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Mesothelioma Palliative Treatments

Despite what some may think, receiving palliative treatments does not mean your doctor believes there is no hope for your case. In fact, palliative treatments are being increasingly used as a compliment to standard and alternative mesothelioma treatmentsas a way to decrease pain and make life more enjoyable.

In the past several years, palliative care has emerged as a new specialty in cancer treatment. It allows patients to stop focusing on the pain and discomfort and concentrate on recovery.

Palliative Care for Pain and Beyond

Although palliative care can be administered by any medical professional, palliative care specialists focus on treating pain symptoms, side effects and the emotional aspects. The main goal is to maintain a good quality of life.

In mesothelioma treatment, many palliative care specialists work as part of a multidisciplinary team. That team works together to give the patient the best possible care. The palliative care specialist confers with the doctors to manage pain and other symptoms.

There are three main types of pain that palliative care is aimed at controlling:

  • Chronic Pain -- Ongoing pain that leads to muscle tension, depleted energy, anger, fear and anxiety.
  • Acute Pain -- Sharp, sudden pain that can serve as a warning for a disease process. It generally dissipates after the cause of the pain heals or is treated. Untreated or unrelieved, acute pain can lead to chronic pain.
  • Breakthrough Pain -- Sharp, unexpected pain that happens in those taking pain-relieving medications.

In addition to treating pain, palliative care is also aimed at treating other common discomforts:

  • Depression
  • Anxiety
  • Loss of Appetite
  • Gastrointestinal Problems
  • Fatigue
  • Skin Abnormalities
  • Dry Mouth

Types of Palliative Care

Many mesothelioma patients who seek palliative care options find that many of the standard treatments, including chemotherapy, radiation and surgery, are used in palliative treatments. In most cases, the goal is to reduce the size of the tumors to reduce pain and discomfort.

In other cases, pharmacological therapy is used to alleviate discomfort, ease depression or stop constipation. In essence, it is the use of medications to ease symptoms. At the same time, nonpharmacological therapy, which includes complementary approaches such as massage and acupuncture, is used to relieve symptoms as well.

Difference Between Palliative Care and Hospice Care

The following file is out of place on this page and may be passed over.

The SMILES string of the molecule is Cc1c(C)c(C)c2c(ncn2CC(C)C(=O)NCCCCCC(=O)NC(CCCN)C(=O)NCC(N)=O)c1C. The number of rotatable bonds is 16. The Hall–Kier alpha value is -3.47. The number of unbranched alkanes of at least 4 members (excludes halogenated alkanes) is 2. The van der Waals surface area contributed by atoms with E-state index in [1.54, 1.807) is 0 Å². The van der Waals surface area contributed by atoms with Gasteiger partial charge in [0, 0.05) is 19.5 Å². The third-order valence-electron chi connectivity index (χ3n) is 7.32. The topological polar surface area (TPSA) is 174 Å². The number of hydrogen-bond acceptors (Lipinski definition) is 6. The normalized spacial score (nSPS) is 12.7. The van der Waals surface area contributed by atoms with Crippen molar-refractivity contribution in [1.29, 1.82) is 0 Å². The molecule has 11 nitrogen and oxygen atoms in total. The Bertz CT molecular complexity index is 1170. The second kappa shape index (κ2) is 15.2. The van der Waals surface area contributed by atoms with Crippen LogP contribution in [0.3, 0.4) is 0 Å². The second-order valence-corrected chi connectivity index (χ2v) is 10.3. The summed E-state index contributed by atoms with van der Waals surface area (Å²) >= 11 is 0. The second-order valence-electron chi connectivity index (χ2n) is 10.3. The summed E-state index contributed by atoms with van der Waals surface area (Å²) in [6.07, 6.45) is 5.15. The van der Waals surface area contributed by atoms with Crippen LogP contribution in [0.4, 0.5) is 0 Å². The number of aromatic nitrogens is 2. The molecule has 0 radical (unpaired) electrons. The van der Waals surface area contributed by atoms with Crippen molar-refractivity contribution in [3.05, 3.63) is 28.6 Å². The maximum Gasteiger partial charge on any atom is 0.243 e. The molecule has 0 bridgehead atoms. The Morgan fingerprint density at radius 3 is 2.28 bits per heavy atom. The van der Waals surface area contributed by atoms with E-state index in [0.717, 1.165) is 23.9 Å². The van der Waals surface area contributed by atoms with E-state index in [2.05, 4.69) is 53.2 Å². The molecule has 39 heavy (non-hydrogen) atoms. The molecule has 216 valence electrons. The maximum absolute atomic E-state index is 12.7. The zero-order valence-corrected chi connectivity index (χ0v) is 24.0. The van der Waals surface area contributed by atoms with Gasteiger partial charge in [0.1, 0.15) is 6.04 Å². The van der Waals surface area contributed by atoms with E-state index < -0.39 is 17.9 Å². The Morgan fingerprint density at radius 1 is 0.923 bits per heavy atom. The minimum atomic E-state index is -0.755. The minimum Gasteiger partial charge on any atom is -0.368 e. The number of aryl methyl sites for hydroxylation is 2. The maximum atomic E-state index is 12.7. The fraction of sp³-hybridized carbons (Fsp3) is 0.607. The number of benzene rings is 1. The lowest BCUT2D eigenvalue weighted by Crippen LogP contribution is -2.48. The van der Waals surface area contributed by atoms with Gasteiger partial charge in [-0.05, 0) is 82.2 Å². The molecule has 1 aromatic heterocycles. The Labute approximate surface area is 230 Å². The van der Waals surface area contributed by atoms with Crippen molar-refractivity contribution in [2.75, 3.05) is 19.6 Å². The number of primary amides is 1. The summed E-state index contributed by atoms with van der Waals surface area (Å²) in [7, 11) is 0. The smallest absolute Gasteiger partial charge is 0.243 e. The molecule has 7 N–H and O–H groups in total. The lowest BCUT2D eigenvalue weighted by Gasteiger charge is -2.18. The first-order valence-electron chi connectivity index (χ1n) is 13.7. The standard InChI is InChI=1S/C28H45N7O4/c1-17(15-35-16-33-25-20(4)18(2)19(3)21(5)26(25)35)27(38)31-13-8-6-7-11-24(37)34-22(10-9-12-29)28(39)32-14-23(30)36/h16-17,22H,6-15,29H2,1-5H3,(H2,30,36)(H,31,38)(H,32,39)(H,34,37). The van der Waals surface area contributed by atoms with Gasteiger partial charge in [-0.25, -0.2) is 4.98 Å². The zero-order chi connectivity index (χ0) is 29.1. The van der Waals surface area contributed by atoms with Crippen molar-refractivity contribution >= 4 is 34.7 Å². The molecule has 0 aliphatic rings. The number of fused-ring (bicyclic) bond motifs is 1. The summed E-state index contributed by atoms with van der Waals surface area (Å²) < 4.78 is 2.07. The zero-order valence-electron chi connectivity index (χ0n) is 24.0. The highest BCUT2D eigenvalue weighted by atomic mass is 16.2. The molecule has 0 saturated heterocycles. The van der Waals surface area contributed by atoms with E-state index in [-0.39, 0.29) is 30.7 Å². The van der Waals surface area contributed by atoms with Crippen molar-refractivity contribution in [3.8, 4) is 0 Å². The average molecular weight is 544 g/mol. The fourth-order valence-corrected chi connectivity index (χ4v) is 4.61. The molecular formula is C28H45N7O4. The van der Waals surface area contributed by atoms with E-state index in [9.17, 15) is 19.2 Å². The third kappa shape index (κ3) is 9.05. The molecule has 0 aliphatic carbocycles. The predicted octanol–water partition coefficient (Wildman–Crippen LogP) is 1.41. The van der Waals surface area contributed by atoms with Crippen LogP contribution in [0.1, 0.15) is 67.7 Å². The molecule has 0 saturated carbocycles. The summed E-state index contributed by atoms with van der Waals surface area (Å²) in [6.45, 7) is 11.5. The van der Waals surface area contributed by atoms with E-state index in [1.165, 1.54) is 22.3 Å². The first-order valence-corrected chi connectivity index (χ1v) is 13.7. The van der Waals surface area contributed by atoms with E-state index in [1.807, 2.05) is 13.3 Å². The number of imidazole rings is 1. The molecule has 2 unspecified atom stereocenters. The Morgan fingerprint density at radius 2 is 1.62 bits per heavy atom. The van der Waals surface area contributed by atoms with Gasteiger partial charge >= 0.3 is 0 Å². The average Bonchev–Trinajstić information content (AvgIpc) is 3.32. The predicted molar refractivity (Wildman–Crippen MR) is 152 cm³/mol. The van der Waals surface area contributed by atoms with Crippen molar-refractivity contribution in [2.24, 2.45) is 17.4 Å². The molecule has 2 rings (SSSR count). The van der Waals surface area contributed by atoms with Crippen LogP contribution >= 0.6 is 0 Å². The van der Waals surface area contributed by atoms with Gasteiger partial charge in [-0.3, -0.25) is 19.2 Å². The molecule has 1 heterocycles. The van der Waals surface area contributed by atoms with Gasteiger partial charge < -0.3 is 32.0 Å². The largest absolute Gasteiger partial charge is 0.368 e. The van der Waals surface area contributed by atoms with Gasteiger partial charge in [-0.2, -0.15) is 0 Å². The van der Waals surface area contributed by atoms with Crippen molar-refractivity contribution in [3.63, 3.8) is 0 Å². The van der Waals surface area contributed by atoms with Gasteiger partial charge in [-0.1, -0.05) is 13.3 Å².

According to a study performed at the MD Anderson Cancer Center in Texas, palliative care is known to transform a patient’s quality of life. It allows them to focus on healing rather than pain and discomfort. Even though most major cancer centers have palliative care specialists on staff, they are underused because of the palliative care stigma. That is, the common misconception that palliative care and hospice care is one in the same.

While both share similar goals -- to relieve pain -- hospice care is far different. Hospice is usually offered to patients who are at the end of life and are no longer receiving curative treatments from an oncologist. Palliative care is for any patient who is facing chronic, acute or breakthrough pain.

Guidelines for Palliative Care

The National Consensus Project for Quality Palliative Care, which creates clinical practice guidelines, developed areas of concern for palliative care. The organization said palliative care should go beyond physical pain to address other aspects of care including the following:

  • Psychological and Psychiatric Aspects of Care
  • Social Aspects of Care
  • Spiritual And Religious Aspects of Care
  • Cultural Aspects of Care

The guidelines make it clear that palliative care is more than taking a few pills to make pain go away. It is about ensuring that the patient is comfortable on all levels to fight the disease.


  1. National Cancer Institute. Palliative Care in Cancer. Retrieved by
  2. National Consensusu Project for Quality Palliative Care. Guidelines. Retrieved from
  3. Nazario, Brunilda, Palliative Care Center. WebMD. Retrieved from
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